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A Holy City is a city important to the history or faith of a specific religion. Such cities may also contain at least one headquarters complex (often containing a religious edifice, seminary, shrine, residence of the leading cleric of the religion and/or chambers of the religious leadership's offices) which constitutes a major destination of human traffic, or pilgrimage to the city, especially for major ceremonies and observances. A holy city is a symbolic city, representing attributes beyond its natural characteristics. Marketing experts have suggested that holy cities may be the oldest brands, and more specifically, place brands because they have value added via the perception of religious adherents.[1]


These cities include[citation needed]:




West AsiaEdit

Al-Aqsa Mosque in Jerusalem, a holy city in Judaism, Christianity and Islam
Shrine of the Báb in Haifa, sacred to the Bahá'í faith.

Indian subcontinentEdit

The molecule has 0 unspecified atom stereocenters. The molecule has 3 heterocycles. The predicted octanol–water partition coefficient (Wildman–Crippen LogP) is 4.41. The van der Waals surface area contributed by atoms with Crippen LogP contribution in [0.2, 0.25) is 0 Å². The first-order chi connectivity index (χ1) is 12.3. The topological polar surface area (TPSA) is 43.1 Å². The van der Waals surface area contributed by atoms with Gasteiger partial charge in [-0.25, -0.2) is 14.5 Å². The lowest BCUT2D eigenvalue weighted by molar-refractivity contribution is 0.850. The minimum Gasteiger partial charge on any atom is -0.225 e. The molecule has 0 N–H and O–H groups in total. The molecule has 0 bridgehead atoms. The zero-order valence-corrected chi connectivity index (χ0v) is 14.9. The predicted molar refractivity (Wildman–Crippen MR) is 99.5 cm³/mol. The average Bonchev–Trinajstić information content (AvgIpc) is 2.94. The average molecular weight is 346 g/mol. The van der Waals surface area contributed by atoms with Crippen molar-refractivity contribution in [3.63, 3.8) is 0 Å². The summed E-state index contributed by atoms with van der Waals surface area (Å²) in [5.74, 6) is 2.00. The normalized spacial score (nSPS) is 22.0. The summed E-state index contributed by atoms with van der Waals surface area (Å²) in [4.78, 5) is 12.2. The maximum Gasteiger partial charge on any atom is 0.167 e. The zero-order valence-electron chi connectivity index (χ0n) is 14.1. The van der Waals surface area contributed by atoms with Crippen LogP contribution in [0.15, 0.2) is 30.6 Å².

Central and East AsiaEdit

Southeast AsiaEdit

Baiturrahman Grand Mosque in Banda Aceh, symbol of Islamic sharia law's application in Aceh


  1. ^ Metti, Michael Sebastian (1 June 2011). "Jerusalem – the most powerful brand in history". Stockholm University School of Business. Archived from the original on 12 June 2011. Retrieved 1 July 2011.
  2. ^ Catholic Mass For Dummies Rev. John Trigilio, Jr., Rev. Kenneth Brighenti, Rev. Monsignor James Cafone ISBN 978-0470767863
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  4. ^ a b c 10 Holy places to go on Pilgrimage
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  7. ^ "Historical city Mtskheta becomes "Holy City"". 7 April 2014. Retrieved 4 October 2014.
  8. ^ Holy City of Nippur
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  11. ^ "Sejarah -". Retrieved 27 September 2018.
  12. ^ "Portal Resmi Pemerintah Kabupaten JOMBANG". Retrieved 27 September 2018.